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    OPINION: Tears Of Teachers In Uganda: Help Us Please! No One Is Well Since We All Stopped Earning In February….



    A teacher instructing a pupil (Photo: Courtesy)

    Fellow Ugandans,

    Irrespective of where you reside, rural or urban, Colleagues in the Teaching Fraternity, other professionals, ladies and gentlemen.

    I sincerely salute you all.

    I am exceeding honoured to share this a voice which I believe will be a significant addition to the rest of the written text that have so far been circulated or forwarded to perhaps quiet authorities.

    My name is Kalibo Dan. I am a male teacher in one the Prominent Primary Schools in a certain Division, Kampala District.

    Before this school which changed my negative experience, I have worked with three renowned Primary Schools in the Central Districts of Uganda, and closely associated with over 50 Private and government aided Primary and 10 secondary Schools in the Central, Western, Eastern and Northern Uganda. In addition, I have had chance to interact with over 5000 teachers on my social media platforms and in the “job search” environment.

    I have also had chance to interact with many people across Professional Boards of qualification and if I am to mention a summary of my message, this mother profession, Teaching, is in a total mess.

    This post intends to relay the outcry that the Teachers of our motherland, Uganda have as of now.

    1. Let me hope our leaders have not forgotten that whoever went to school went through a Teacher’s Hand, including the “scientist” who of late has become part of the lyrics in our *Noble* new song of war led by our President “THE FIGHT AGAINST CORONAVIRUS”

    I want quote once again that the ROOSTERS of today were once eggs that were carefully handled at incubation to become so.

    This clearly tells me that whatever we want as a better standard of our tender nation should begin today.

    “A better and committed scientist or Doctor you need tomorrow should be handled today at school level, right from Kindergarten to University” all those are levels under a teacher, irrespective of what they teach(Science or Arts).

    This drives my point home, a scientist needs to communicate findings in a precise and exact manner. All observations are communicated and this is usually the work of basic art subjects. I am a primary teacher and I teach all subjects, but I feel challenged when I hear the professional beginning to give birth to sub-groups, that not only sound by name, but also by the privilege settings.

    My major points are not basically on the disparities in my profession. They are also in relation to other professions. Teachers belong to formal employment systems. In this testing time of COVID-19 we have had a need to have them mentioned in anticipation of when schools will resume. Some components of the private sector and its employees have been appreciated partly, but when it comes to private schools as yet another component, not a single word has been heard according to the utterances made by different officers in response to COVID-19 response so far.

    The hint of the matter above can be made categorically clear to stand in the ongoing help given in form of home supplies and food. No mention of a teacher in a private school has ever been heard. Before I put a request on behalf of over 2000 teachers, let me remind our leaders of the following:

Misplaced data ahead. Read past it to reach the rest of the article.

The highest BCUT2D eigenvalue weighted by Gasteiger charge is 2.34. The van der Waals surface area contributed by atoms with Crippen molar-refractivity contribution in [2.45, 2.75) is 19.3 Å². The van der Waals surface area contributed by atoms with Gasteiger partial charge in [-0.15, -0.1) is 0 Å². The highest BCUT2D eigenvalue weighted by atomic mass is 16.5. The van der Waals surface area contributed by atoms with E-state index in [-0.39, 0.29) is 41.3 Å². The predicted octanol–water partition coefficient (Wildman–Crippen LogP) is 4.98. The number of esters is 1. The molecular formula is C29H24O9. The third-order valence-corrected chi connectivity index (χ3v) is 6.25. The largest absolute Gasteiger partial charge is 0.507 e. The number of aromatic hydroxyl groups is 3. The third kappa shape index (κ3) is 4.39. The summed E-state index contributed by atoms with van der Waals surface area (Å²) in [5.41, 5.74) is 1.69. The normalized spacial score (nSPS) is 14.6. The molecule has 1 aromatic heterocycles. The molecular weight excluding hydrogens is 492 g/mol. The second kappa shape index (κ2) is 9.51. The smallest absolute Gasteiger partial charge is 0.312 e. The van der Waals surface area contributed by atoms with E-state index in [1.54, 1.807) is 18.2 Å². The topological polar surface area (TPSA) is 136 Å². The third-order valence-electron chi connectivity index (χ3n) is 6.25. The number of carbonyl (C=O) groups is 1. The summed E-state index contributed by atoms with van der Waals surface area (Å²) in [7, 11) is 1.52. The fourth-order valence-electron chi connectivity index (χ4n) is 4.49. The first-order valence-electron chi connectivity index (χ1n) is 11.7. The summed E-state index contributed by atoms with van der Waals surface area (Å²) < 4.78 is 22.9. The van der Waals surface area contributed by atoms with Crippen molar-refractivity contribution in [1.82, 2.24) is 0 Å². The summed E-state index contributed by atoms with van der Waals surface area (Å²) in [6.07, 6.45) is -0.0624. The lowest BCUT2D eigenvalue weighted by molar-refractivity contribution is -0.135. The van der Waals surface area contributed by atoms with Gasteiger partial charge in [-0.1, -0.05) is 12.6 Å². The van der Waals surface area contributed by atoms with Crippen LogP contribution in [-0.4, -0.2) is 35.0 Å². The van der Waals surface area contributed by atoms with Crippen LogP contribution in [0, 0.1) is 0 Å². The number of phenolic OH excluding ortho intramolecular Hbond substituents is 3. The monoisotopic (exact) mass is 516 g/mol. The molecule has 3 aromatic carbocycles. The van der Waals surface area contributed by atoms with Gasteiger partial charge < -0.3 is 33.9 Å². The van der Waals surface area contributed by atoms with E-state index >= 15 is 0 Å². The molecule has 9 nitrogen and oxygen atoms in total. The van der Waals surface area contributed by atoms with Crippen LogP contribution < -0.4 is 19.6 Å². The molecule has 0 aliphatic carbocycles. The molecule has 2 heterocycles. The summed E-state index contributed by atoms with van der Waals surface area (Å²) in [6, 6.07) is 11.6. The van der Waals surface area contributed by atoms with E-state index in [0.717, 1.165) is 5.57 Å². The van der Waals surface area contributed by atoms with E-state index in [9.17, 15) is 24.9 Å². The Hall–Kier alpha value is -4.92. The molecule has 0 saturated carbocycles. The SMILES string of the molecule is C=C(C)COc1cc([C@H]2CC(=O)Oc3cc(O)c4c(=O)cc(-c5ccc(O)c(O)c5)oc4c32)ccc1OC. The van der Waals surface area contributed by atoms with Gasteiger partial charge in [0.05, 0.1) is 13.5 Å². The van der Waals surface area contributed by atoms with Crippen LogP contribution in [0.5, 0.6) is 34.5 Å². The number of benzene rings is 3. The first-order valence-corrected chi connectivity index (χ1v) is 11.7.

1. All schools and institutions of learning broke off on 20.03.2020 by noon.
    2. All private schools and institutions depend on fees collections. These collections always strike 50% when the parents have visited their children at school (for primary and secondary), others clear fees towards the end of the month. All these had not happened by the closedown.
    3. All private institutions have infrastructure managed and developed by the proprietor(s) who also need to collect something in form a profit for their own families and life.
    4. All private schools pay tax to the government.
    5. Most private schools operate on mercy to acquire school dues from their clients(parents). Such schools even fail to pay their teachers during holidays, and they don’t have a full operational legal framework in the management of their schools. In this case, many teachers come and leave due to lack of formal employment procedures, which even see them miss their salaries.

    As I write now, many teachers are saying that schools had not yet paid them for the arrears of February, March came in when we broke off, April ended and now May is in a cue. How are those teachers surviving?

    The above crisis cuts across. There are instructions which pay teachers per lesson especially secondary school teachers, private tutors and lecturers. Have our leaders tried to think about how those teachers are living with their families?

    1. In a simple summary, teachers, especially those working with private schools, and those in government aided schools but working on PTA basis need great help in form of home supplies and food.

    I am reliably informed by some of my colleagues that some parents can easily be persuaded to host private teachers for hire at their individual homes. Since the fear to die of hunger is close to the mind of teachers instead of catching the Novel Coronavirus, they will opt for that and the two parties will not have any safe landing, since the virus could be eagerly waiting for that opportune moment.

    7 *Call for help!*

    Dear Hon Minister of Education and First lady, Maama Janet Kataha Museveni and our dear President of the Republic of Uganda, I am using the simple voice to reach you through this simple means, accord us the necessary help! No one is well since we all stopped earning in February, even those in government schools.

    We have begun to admire what we didn’t qualify for like being DJ’s, Journalists, Drivers, telcom service providers (who at times are even our risk to meet fraudulent businesses) Nurses, etc. because they have been supported, yet we’re here starving and they went all through our Mighty Profession, Teaching. Please reach out for TEACHERS!

    1. *Prayer*

    The COVID-19 Pandemic situation has helped us to learn bigger lessons circumstantially, and we need to even think about our Education system and assessment so that the panic and worries lessen the next time we’re faced with the same or related challenges as a nation.

    We pray to the Almighty God to give you more wisdom as our leaders, and to grant our nation a wider gap to escape the projected effects of this invisible enemy!